By Jeff Labrecque
Updated September 08, 2014 at 01:00 PM EDT
Credit: Fox Searchlight
  • Movie

For someone with his immense range and talent, Tom Hardy has been a “one to watch” far too long. Years before he went toe-to-toe with Christian Bale in The Dark Knight Rises, he made his debut in HBO’s Band of Brothers in 2001, quickly graduated to Star Trek villain in 2002, and won the BAFTA Rising Star Award for Inception in 2011. Earlier this year, he carried an entire film, Locke, in which he just drove a car and talked on the phone.

Next year, all of that oozing charisma and alluring sense of danger that practically vibrates through his characters will be unleashed with the starring role in George Miller’s Mad Max reboot. Those same qualities are on display in The Drop, his gritty Brooklyn crime thriller with James Gandolfini that debuted at the Toronto Film Festival on Sept. 5 and opens in theaters on Sept. 12. In some ways, his bartender Bob Saginowsky plays a similar type of loner as the iconic futuristic road warrior. Like Max Rockatansky, Bob just wants to be left alone, but his world is full of dangerous characters who prey on the weak and simply take what they want.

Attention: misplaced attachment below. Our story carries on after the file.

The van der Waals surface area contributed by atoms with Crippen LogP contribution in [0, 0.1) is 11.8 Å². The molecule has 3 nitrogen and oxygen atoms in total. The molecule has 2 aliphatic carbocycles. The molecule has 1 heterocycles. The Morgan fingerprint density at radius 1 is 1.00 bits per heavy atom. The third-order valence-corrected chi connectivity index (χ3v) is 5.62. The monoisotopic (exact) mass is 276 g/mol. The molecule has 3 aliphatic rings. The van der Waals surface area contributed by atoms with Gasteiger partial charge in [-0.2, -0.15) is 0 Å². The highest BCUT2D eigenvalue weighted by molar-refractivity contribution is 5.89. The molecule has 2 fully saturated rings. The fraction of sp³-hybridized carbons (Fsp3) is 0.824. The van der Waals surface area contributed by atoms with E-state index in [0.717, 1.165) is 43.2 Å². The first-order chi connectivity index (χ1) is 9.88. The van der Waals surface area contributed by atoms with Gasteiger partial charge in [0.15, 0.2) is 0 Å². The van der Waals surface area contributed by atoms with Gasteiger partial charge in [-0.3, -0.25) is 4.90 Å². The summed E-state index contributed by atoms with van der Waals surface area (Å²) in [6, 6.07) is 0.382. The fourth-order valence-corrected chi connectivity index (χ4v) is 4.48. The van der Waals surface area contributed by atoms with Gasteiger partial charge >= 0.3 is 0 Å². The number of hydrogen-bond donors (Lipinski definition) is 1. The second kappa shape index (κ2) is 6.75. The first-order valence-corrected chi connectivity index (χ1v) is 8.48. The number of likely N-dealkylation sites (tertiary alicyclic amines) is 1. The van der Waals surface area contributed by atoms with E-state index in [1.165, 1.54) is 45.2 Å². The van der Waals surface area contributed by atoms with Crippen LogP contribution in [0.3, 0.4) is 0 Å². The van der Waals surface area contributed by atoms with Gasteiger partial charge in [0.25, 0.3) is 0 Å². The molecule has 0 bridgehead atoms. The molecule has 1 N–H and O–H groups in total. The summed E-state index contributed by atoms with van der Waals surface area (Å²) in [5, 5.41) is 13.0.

Hardy sat down with EW to discuss The Drop, working with the late Gandolfini, and the diverse pair of tough guys he’s up to play next.

EW: I remember for your character of Bane in The Dark Knight Rises, part of the inspiration for his very distinct voice was a Romanian brawler, right?

TOM HARDY: Bartley Gorman, who was a Romani gypsy. He’s of Irish descent, but he was a Traveller in the British Isles.

So I’m curious where you started looking for Bob’s voice, because not only is it a certain flavor of Brooklyn, but the delivery itself is very distinct.

Sean Penn in We’re No Angels. There’s one line that he said, “Sometimes you’re a stranger too.” There’s a line when he’s in the pulpit giving a speech as a priest. I remember that sound. That was a sound that was key to Bob for me, to a certain level. And I suppose [I incorporated] traces of old ’70s American east-coast movies, and then also trying too find a voice that was coming out of the darkness, and trying to find itself. So there’s an element of mumbling and apology. There’s an apologetic tone to it that was key.